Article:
Monday, October 13, 2008

Busy, Busy ...

The last two weeks have been extremely busy for me. Along with working on the business case and funding for an interactive book company, I've started a new job and been a co-chair of a major London conference.

So in quick order ...

The interactive book company is Amphilab (I now work as an advisor having finished an initial three month stint). The company produces books with printed electronics. Let me just note one thing, these are not one page e-readers BUT real BOOKS with real paper pages which interact with computers. So it's old fashioned paper and ink (which we all love) AND turning pages (which we all love) PLUS text that interacts with computers & mobiles. We've already got a book deal and I'm now helping Manolis look for some funding that he needs.

I've also started a new job with Canonical as the software services manager. This role combines my passion for cloud computing & open source and puts it to good use for a great company. I know I was not intending to do any more work in the cloud computing space but then I met Mark and the Canonical team. It's a great place with great people - life just seems to be getting better and better.

Lastly, I've just finished co-chairing the Future of Web Apps (FOWA) conference. It was an absolute blast with some great talks by people like Kevin Marks, Gavin Bell, Suw Charman-Anderson, Julie Meyers, Ben Huh and the list goes on. The crowd was amazing, the venue excellent and Carsonified put on a grand show for everyone. Brilliant.

P.S. I've linked to my FOWA talk below. I know that I haven't yet created a video for my "Gang up now before the *aaS cloud gets you" talk at CloudCamp, London - I'll get around to it soon.

P.P.S. I'm also still writing, speaking, doing some ad-hoc work, building a bio-reactor and I'm in the process of moving home!

FOWA Talk - Innovation, the future and why nothing is ever simple.

4 comments:

phil jones said...

Very nice. The Google punchline is great. But set me thinking. Can you think of anyone else who's managing this split at the moment?

Also, what are the possibilities for specialists at either end : service providers who don't get into a new technology until it's well enough established, but who can execute their sigmas brilliantly?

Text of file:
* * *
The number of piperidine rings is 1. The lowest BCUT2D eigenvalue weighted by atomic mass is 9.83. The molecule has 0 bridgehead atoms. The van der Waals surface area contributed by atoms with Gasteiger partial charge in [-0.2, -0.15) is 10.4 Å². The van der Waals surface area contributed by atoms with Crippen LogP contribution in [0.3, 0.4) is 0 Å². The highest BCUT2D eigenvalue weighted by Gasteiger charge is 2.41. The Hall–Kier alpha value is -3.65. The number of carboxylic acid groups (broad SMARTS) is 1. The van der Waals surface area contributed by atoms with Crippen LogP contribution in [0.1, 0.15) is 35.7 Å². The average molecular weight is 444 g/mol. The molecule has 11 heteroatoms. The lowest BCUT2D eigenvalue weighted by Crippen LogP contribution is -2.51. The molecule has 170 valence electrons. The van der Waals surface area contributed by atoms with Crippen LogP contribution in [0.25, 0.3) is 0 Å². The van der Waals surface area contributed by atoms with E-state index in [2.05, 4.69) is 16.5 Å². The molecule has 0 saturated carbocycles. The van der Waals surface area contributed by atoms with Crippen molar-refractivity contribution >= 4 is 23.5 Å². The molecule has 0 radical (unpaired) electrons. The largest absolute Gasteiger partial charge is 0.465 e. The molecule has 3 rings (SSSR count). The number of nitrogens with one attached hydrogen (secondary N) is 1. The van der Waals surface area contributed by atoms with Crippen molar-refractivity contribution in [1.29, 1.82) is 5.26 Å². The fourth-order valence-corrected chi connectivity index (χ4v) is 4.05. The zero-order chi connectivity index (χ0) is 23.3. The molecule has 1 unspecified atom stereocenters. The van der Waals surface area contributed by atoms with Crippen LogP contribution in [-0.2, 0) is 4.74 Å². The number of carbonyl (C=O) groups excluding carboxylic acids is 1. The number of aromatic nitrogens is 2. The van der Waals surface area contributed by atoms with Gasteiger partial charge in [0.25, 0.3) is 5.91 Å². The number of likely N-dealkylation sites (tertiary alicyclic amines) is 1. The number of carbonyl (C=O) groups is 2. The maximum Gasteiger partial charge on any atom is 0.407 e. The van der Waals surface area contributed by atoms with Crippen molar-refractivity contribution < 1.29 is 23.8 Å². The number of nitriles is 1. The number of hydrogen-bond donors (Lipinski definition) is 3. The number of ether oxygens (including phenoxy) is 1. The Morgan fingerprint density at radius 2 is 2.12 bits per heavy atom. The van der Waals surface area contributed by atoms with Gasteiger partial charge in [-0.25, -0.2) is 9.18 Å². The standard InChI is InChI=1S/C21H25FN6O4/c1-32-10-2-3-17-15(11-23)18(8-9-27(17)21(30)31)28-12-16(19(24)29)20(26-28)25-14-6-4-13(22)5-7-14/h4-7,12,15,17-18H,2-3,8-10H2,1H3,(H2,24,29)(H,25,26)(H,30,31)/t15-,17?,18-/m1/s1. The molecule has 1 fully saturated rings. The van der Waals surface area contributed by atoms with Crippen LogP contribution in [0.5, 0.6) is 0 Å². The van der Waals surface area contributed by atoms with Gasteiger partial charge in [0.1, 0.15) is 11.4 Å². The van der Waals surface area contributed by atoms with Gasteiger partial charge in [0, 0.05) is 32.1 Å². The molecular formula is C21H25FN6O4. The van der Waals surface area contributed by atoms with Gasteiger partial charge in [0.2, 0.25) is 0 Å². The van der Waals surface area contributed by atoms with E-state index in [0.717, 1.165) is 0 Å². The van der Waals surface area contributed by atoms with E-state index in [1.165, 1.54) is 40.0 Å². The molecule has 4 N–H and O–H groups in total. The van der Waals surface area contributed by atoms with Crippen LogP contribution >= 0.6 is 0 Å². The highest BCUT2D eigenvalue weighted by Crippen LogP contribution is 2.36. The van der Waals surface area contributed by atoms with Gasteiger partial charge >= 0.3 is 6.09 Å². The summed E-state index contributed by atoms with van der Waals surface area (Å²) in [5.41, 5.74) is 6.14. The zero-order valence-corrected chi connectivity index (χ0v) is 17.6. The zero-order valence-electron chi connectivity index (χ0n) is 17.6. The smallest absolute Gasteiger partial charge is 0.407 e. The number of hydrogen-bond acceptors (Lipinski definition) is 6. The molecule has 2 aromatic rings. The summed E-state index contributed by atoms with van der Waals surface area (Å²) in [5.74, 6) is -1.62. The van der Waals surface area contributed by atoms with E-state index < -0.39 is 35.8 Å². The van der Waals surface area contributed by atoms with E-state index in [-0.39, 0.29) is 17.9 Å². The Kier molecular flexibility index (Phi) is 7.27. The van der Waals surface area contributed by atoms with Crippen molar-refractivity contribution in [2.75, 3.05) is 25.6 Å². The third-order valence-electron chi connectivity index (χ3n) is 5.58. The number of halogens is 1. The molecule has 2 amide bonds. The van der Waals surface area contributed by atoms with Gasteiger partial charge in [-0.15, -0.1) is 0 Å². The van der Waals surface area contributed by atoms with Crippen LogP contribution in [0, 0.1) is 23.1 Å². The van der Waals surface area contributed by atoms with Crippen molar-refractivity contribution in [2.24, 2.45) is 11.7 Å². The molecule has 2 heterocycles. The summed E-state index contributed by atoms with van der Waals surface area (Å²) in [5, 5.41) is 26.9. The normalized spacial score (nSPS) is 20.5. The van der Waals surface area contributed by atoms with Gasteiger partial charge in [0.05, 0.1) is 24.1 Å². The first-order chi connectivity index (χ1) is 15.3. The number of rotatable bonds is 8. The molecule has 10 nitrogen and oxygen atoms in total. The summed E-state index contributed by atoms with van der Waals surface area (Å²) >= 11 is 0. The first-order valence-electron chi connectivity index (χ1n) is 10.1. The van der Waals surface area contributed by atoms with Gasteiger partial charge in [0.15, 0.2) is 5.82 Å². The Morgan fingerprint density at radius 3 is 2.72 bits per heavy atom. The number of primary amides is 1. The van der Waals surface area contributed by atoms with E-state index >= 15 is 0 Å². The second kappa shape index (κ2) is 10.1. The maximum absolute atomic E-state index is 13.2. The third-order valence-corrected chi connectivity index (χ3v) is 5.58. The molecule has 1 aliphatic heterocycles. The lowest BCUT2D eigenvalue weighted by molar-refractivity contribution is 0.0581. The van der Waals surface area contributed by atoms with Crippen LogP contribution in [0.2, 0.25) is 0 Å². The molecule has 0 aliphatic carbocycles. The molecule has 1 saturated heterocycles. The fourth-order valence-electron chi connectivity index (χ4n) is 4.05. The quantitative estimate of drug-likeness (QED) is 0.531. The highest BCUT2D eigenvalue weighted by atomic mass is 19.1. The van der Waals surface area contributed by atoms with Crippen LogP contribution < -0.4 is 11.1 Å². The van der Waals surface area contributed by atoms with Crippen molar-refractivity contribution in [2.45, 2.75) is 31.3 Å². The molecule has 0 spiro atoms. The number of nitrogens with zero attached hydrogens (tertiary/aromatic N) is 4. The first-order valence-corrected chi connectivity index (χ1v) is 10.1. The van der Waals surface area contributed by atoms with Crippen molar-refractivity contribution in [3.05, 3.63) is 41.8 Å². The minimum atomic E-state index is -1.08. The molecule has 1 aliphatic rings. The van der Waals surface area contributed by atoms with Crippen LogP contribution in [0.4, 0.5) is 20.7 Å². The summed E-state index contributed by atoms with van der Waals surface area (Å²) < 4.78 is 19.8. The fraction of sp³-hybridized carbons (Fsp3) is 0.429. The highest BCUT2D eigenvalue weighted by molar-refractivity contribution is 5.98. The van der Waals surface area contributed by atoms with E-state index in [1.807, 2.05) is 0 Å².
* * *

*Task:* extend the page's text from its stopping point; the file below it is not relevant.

Or innovators who drop a technological category as soon as it starts to climb the steep part of the S-curve?

(Maybe Paul Graham's built-to-flip startups fall into this category. As do the products of incubators. Or specialist design agencies.)

swardley said...

There are a couple of other companies in the web field and several in other industries who change policies and structures according to the lifecycle stage of an activity - most are doing this accidentally with rules like '20% of time'.

Whether Google was doing this deliberately or accidentally doesn't matter - the effect is the same.

Regarding the curve, this is not an adoption S-Curve (as per Roger's work) and it neither uses time directly as a reference or has any predictive capability.

That said, there are many stages to an activities lifecycle (each with their own methods) and it is possible to organise around such stages.

Now each company contains a mass of activities and each industry is different. So there does appear to be a profile for various industries and it is certainly true that you can adopt various stances in such industries including a predatory stance on innovation.

In such a stance you are specialising in the Transitional and Commodity phases.

However, given I only had 20 minutes to introduce the whole topic and I first had to lay down the groundwork for those who knew nothing about commoditisation - I thought it best to keep it simple.

But yes, I had to take some liberties in order to get a generally useful concept across.

The subject matter of course is vast and this curve can be used to explain a number of topics including, to name but a few, the weaknesses in outsourcing, why too many KPIs will kill a company, the necessity of emergent management methods, the danger of marketing and why CEOs of once innovative companies can often be found asking for more "innovation".

At some point in the future I will find the time to finish my book and publish all my findings. Until then, I'll have to content myself with short presentations.

Roger Broadie said...

Moving home???!?

What about the ducks........

swardley said...

They are still wild creatures, I'm sure they will survive.